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Generations of Gophers unite on PWHL Minnesota

PWHL Minnesota’s upcoming matchup against PWHL Toronto at 3M Arena at Mariucci will feature the return of several Gophers women’s hockey alumni.
Image by PWHL Minnesota (courtesy)
Former Gopher Grace Zumwinkle leads PWHL Minnesota in both goals and points.

Eight former Gophers will return to the University of Minnesota campus on Feb. 27 when PWHL Minnesota hosts PWHL Toronto at 3M Arena at Mariucci. 

Lauren Bench, Abigail Boreen, Taylor Heise, Amanda Leveille, Kelly Pannek, Lee Stecklein and Grace Zumwinkle represent PWHL Minnesota and were all members of the Gophers. Olivia Knowles is the lone former Gopher on PWHL Toronto. 

Pannek, the Gophers’ captain during the 2018-19 season, said she enjoyed reconnecting with her Gopher teammates on PWHL Minnesota. Pannek played with every former Gopher on PWHL Minnesota except for Bench. 

2019 was Pannek’s final season with the Gophers and Heise and Boreen’s first year. Heise, Boreen and Zumwinkle did not play with Leveille and Stecklein at the University as their final years were 2016 and 2017.

“I feel like I’m in that unique age group where I’ve played with a lot of those players on both sides of it,” Pannek said.

Current Gophers forward Abbey Murphy said she and other players in her generation are inspired by the players currently playing in the PWHL’s inaugural season.

“My time has not come yet to go there but it will eventually,” Murphy said. “It’s crazy where they’ve gotten with it.”

Gopher captain Peyton Hemp said before the PWHL players coming into college only had college hockey and the Olympics as options.

“It’s just really awesome that the next group of girls can play as well and make a living off of it,” Hemp said. 

Junior defender Emily Zumwinkle, Grace’s younger sister, said she’s enjoyed watching Grace succeed in PWHL. Grace is fifth in the PWHL in points with nine points in 12 games.

“It’s been really fun to watch her and I hope I get to play with her again,” Emily said.

PWHL Minnesota general manager Natalie Darwitz was an assistant coach for the Gophers last season and was a player from 2002 to 2005. She said before a stable professional women’s hockey option, playing in college was her version of playing in the NHL.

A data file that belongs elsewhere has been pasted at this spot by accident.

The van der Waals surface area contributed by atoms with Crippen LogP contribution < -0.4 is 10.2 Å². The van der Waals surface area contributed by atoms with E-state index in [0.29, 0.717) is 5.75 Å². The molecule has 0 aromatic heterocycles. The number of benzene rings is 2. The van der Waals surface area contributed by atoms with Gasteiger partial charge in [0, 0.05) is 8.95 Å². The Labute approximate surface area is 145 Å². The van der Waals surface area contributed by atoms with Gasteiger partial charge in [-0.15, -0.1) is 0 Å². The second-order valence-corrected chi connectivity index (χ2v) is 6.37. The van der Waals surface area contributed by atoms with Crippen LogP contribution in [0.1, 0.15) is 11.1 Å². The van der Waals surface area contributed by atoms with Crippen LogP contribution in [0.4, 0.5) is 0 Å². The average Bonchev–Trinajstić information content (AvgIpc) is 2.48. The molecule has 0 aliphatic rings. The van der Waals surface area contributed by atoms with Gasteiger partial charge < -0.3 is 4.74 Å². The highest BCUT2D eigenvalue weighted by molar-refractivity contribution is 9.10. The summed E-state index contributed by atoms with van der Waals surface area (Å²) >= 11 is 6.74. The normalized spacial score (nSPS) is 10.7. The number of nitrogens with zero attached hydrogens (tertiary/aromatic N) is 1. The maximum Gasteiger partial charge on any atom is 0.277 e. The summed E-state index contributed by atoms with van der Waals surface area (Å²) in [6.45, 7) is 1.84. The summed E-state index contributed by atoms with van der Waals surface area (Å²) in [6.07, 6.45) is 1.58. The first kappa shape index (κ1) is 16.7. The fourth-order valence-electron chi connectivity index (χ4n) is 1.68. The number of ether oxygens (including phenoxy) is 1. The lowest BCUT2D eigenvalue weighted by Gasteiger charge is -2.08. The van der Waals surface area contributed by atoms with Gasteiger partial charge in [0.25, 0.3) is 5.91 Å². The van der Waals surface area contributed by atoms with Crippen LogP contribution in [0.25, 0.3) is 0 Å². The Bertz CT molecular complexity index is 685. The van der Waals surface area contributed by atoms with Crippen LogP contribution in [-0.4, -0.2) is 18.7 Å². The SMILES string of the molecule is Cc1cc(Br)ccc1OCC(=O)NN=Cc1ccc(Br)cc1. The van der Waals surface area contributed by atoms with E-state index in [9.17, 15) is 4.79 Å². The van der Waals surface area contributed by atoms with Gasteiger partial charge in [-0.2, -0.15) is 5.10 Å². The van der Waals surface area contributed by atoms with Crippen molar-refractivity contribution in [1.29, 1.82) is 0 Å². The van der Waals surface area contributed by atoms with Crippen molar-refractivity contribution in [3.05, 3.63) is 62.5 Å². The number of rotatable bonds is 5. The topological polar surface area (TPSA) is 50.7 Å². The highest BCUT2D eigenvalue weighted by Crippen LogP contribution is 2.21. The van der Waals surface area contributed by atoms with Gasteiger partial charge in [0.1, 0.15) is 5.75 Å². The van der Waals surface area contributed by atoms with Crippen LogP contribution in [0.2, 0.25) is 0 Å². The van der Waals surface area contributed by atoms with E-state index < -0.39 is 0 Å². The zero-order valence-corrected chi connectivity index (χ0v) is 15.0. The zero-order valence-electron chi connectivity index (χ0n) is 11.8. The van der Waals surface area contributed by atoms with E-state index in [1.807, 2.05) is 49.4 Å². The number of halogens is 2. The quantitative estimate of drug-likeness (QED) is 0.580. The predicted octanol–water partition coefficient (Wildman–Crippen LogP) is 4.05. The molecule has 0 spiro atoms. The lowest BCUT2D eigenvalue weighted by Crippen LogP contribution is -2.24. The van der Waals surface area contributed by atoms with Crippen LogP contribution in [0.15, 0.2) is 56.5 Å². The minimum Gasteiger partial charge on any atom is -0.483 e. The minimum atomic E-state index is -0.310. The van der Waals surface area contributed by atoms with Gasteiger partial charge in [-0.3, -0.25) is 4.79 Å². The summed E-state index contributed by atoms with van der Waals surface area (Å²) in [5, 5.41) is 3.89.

“When I was done with college, it was like ‘Now what?’” Darwitz said. 

Darwitz said the PWHL has drastically changed the trajectory of players. She said many players’ careers ended at 25 or 26 years old. 

“There was just no opportunity,” Darwitz said. “If you wanted to continue, there was a lot of sacrifice and a lot of dollars spent to do that.”

Pannek and Darwitz said the PWHL provides players like Murphy, Hemp and junior forward Ella Huber with options to continue their hockey careers.

Pannek added her first two years with the Gophers were special because of how well the team connected and held each other accountable. She said the team was able to balance their lives as hockey players with existing outside of the rink. 

“I think that was instilled in us as Gophers that we’ve all taken with us,” Pannek said.

Darwitz said the PWHL game at 3M Arena was initially supposed to be at Ridder Arena but was moved because of PWHL Minnesota’s ticket sale success.

“It’s a good problem to have,” Darwitz said. 

Pannek said playing at 3M Arena will bring back a lot of memories because she attended Gopher men’s and women’s hockey games growing up.

“To be able to come back and bring two worlds together will be really special,” Pannek said.

Darwitz said young girls are looking up to and aspiring to be like professional players such as Heise, the first overall pick in the PWHL. She added it was a “no-brainer” to draft Heise with the first overall pick in the PWHL draft and her background and values aligned with the culture she wanted to build.

“Not only does your franchise need a face but your sport needs a face,” Darwitz said. “And right now, that’s Taylor Heise. I think she’s the brightest up-and-coming star.”

Having the face of a sport is important to draw young fans to their market, according to Darwitz.

“That’s how you grow the game,” Darwitz said. “That’s how you grow the sport.”

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